+ Sealed USB–C port

– Slower performance

– Comes with only USB–A cable



Seagate Backup Plus Slim 2TB

$ From seagate.com

Don’t be put off by Seagate’s name for this hard drive: it’s not just for backups, and perfectly capable of anything you’d want to use external storage for. It also comes with a software bundle, including a year’s access to Mylio for photos, and a four–month Adobe CC Photography plan.

It’s one of the slimmest drives, and is light, making it convenient to pack in a bag. With a range of seven colors available, it will coordinate with anything, so long as you only want 1TB or 2TB of storage. However, it comes with only a single cable to connect its Micro–B socket to a USB–A port on your Mac. Its activity light is small, making it useful but not distracting.

The Seagate performed perfectly on all our tests with both Mac file systems, but was on the slow side, with average read/write speeds of 96/97MB/s falling to an inner read speed of only 65MB/s.

It’s a capable all–rounder. Shop around and you should see it at budget prices, so it’s good value for money.

+ Slimline and light

+ Low cost

– Slower performance

– Comes with only USB–A cable



Toshiba Canvio Flex 2TB

$ From storage.toshiba.com/consumer-hdd

This silver and white slimline drive surprised us with its turn of speed, proving consistently the fastest on test, whether using Mac OS Extended or APFS drive formats. Its average read/write performance was an impressive 115/113MB/s, with an inner read speed of 81MB/s, and an outer read speed of 149MB/s, or around half that of an ordinary SSD.

These were fast enough for us to install Monterey and boot a Mac Studio from it. Although that took 100 seconds instead of the 40 expected from an external SATA SSD, it should be fine for occasional use.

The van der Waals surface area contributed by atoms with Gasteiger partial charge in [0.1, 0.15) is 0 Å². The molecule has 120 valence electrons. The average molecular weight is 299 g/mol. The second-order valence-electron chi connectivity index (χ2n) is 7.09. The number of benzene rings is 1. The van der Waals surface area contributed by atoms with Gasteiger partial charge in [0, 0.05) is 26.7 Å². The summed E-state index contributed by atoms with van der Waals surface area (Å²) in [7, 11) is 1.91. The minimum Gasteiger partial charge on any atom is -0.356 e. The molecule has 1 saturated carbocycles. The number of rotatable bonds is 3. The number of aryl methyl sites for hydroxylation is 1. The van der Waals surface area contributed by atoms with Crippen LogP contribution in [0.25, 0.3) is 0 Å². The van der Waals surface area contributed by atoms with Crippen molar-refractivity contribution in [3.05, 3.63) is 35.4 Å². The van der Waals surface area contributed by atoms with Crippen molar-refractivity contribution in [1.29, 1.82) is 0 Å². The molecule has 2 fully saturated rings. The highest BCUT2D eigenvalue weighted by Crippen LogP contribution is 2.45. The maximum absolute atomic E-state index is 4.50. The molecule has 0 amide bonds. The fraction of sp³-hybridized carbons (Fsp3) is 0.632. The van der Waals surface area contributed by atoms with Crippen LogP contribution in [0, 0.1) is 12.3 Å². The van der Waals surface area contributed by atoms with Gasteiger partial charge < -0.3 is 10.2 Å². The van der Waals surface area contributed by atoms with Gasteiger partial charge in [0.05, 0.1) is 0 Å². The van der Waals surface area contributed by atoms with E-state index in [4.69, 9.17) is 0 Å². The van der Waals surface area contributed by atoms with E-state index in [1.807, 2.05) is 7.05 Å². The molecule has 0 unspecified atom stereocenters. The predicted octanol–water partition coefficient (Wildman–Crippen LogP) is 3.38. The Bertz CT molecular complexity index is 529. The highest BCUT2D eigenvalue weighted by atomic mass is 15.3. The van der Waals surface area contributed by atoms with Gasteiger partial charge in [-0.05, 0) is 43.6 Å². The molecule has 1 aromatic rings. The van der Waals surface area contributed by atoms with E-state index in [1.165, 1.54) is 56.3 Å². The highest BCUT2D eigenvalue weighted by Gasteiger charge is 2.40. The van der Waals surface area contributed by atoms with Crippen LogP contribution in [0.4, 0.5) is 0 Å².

The drive’s Micro–B socket is supported by two cables for USB–C and A, making it easy to connect your Mac; though plugging the cable into its socket was fussy at first, that quickly eased. Its activity light is designed into a corner so it’s easy to see.

Available in capacities from 1TB to 4TB, if you look hard enough you should be able to buy one at a highly competitive price.

+ The fastest by far on test

+ Low cost

+ Both USB–C and USB–A cables

+ Well–designed activity light



Verbatim Store ‘n’ Go Alu Slim 2TB

$ From verbatim.com

Verbatim is known for removable media; although small relative to leaders like Seagate and WD, its slimline drive performed better than most and is the thinnest on test here.

Its brushed aluminum case has a Micro–B port, with a cable to take it to a USB–A port on a Mac; there’s also a USB–A to C adaptor supplied, which makes it suitable for use with Macs. The case has four small rubber feet, a neat touch if you want to rest it on your Mac. It’s also available with a black finish, and in both 1TB and 2TB capacities.

The Verbatim Store ‘n’ Go was second fastest on test, and completely happy with both file systems. Average read/write speed was an impressive 105/106MB/s, but its innermost read speed wasn’t so good at only 66MB/s, showing much of this performance comes from the outer zone of its platter. Verbatim has high confidence in its durability too: In the United States and Canada, the Store ‘n’ Go comes with a limited seven–year warranty.

+ Slimline case

+ Good performance

+ 7–year warranty

– Slow inner read speed



WD My Passport 2TB

$ From westerndigital.com

WD’s conventional My Passport drives have been among the world’s most popular portable hard disks, and come in various colors and capacities ranging from 2TB to 4TB, although their availability can be limited during the current supply shortage. When they’re available, they should be among the lowest–priced among the six we tested.

They’re light, slimline, have a Micro–B socket on the case, and come with a single cable to connect that to a USB–A port. If your Mac only has USB–C/Thunderbolt 3 ports, you’ll need to source your own cable or use a hub.

This My Passport drive worked perfectly in both file systems, but was among the slower of the hard drives tested. Average read/write speeds were 95/94MB/s, with the innermost tenth of the platter falling to a read speed of only 63MB/s.

If you’re on a tight budget, WD’s My Passport is highly affordable, and should fit your pocket better than most of the contenders.

+ Low cost

+ Slimline case

– Slower performance

– Comes with only USB–A cable

GOOD 3.5/5